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The main job of the keyboard is of course to translate motion of the fingers into text-based commands sent to the PC. In order to perform this task, the keyboard must have a way of detecting when keys are pressed. This detection is done through the use of small devices called keyswitches. One is used for each key on the keyboard. When you press down on the keycap of a key, it pushes the keyswitch down, causing the keyboard to register the keypress. A switch, of course, is something that can be turned on or off; they come in all different shapes and sizes, and they are used everywhere in our lives. Despite their differences they all perform the same basic way: changing a flow of electricity in response to a stimulus.
In keyboards, keyswitches must be designed to meet certain attributes to ensure that they can be used reliably and comfortably over a long period of time. After all, you may press some of the keys in your keyboard millions of times! Over the years, many different technologies have been used in building the keyswitches used in PC keyboards. Differences between these technology types have a very important impact on the attributes of the keyboard, especially its durability, cost and "feel". You can often immediately tell the difference between keyboards using different keyswitch technologies just by using them for a few seconds.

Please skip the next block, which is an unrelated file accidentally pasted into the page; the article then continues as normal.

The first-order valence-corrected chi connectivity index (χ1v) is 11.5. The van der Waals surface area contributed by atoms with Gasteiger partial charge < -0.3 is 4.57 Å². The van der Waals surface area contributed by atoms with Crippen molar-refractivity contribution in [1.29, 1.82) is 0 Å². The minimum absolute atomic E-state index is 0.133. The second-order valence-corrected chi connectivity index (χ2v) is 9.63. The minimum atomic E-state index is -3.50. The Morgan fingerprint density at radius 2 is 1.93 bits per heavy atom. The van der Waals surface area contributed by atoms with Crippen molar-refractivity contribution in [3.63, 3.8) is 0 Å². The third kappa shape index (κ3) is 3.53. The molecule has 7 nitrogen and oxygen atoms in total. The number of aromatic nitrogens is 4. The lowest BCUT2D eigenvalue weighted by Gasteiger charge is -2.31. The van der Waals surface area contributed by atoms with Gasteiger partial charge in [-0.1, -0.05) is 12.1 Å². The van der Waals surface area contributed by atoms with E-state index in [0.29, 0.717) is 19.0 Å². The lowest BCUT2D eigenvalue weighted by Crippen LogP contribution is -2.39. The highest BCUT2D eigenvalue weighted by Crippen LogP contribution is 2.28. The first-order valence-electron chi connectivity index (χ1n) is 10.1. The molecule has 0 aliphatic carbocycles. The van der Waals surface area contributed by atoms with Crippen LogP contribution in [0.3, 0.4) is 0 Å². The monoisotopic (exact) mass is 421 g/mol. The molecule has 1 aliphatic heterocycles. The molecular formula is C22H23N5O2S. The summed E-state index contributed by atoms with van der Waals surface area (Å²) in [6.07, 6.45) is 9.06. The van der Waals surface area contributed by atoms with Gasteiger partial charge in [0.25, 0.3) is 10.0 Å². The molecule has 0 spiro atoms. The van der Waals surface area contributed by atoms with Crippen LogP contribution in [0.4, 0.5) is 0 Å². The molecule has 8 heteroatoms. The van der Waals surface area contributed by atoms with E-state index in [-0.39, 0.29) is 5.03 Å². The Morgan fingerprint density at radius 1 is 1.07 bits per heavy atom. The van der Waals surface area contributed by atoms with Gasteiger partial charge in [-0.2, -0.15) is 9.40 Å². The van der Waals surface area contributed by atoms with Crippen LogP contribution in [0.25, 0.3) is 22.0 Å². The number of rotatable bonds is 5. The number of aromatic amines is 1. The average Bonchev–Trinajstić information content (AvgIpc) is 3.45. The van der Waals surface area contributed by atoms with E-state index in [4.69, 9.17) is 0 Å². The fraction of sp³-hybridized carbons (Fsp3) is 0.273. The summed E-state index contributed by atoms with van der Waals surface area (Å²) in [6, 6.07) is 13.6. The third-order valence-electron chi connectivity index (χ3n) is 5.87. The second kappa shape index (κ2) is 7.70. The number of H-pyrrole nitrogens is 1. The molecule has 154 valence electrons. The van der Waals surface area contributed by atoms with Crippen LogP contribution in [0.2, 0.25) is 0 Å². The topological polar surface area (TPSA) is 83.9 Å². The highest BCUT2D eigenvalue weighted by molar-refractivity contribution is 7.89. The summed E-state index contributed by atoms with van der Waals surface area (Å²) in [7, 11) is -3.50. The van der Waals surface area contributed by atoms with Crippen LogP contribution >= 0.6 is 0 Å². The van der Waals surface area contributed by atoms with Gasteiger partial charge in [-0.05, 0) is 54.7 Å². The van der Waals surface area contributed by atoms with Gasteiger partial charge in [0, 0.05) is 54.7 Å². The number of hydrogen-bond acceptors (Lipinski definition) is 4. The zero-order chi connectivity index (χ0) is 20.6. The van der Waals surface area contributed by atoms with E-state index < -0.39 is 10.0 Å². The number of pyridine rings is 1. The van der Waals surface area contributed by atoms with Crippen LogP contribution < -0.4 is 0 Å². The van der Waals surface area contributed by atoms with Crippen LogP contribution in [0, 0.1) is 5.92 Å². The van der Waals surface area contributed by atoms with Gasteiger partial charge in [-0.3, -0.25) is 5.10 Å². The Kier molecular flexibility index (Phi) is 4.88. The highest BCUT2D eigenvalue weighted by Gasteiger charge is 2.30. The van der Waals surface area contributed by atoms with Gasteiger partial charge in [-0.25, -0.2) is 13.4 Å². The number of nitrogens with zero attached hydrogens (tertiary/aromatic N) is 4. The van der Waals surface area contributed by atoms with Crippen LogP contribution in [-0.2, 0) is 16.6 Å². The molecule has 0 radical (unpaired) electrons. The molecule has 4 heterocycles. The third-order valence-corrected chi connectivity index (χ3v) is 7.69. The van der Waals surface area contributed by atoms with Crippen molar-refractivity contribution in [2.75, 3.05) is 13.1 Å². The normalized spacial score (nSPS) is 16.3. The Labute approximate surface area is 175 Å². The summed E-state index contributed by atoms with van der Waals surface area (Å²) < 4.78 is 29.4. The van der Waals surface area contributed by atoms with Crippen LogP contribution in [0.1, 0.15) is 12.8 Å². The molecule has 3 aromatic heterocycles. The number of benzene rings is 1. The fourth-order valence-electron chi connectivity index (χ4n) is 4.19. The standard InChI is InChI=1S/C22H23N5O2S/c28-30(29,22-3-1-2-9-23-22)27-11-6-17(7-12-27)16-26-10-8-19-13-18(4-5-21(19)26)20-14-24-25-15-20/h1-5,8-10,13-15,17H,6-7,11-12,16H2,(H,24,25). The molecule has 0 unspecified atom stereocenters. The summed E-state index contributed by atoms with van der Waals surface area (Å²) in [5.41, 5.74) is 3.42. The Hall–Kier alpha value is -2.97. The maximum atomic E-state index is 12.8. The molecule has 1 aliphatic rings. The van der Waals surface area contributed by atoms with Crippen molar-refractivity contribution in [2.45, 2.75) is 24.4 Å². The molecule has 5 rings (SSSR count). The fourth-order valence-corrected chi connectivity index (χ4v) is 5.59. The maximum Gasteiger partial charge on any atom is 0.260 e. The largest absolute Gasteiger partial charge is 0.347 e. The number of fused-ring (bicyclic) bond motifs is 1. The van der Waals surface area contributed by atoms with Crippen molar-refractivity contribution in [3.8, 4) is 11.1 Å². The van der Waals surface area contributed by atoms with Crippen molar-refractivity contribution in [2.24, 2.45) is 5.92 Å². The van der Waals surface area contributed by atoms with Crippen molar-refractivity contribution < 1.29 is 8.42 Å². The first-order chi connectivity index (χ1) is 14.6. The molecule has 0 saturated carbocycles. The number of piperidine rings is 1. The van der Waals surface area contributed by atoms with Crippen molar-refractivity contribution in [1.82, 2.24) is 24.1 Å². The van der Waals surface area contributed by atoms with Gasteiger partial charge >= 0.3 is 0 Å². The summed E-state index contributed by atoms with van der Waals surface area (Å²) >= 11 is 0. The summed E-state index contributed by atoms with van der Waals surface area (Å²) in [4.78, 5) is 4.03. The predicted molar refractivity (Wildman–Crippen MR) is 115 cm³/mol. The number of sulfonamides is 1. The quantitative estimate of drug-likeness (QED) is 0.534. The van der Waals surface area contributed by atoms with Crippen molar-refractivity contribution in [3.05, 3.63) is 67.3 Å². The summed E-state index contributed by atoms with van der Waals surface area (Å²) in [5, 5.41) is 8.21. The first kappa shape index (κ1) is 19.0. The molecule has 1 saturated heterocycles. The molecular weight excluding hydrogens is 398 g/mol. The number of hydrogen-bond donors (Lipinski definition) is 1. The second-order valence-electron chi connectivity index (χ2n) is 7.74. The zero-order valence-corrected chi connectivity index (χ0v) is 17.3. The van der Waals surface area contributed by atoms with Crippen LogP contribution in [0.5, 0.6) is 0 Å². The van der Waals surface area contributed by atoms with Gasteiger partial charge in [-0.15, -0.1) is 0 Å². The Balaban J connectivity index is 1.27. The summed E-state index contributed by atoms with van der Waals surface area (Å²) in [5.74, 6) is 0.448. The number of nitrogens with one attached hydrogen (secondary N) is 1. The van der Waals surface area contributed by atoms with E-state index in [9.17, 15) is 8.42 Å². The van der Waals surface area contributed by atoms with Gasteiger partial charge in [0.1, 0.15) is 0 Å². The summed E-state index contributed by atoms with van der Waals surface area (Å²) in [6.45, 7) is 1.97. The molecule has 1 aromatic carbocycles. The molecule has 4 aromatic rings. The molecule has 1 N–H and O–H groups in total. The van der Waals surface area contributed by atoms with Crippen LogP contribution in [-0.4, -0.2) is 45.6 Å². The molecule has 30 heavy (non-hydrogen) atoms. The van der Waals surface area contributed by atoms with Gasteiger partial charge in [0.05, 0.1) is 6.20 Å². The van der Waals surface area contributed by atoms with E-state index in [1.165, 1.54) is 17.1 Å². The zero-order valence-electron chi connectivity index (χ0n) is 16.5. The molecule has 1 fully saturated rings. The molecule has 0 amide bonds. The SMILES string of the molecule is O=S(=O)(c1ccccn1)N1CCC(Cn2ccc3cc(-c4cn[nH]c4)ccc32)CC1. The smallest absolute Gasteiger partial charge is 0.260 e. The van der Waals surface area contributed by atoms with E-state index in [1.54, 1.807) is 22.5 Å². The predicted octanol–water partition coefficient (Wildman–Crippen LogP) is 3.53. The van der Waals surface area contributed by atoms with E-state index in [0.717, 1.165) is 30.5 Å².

In this section I will first discuss some of the most important attributes that both influence keyswitch design, and are influenced by it. I will then take a look at each of the major keyswitch types used in various PC keyboard implementations.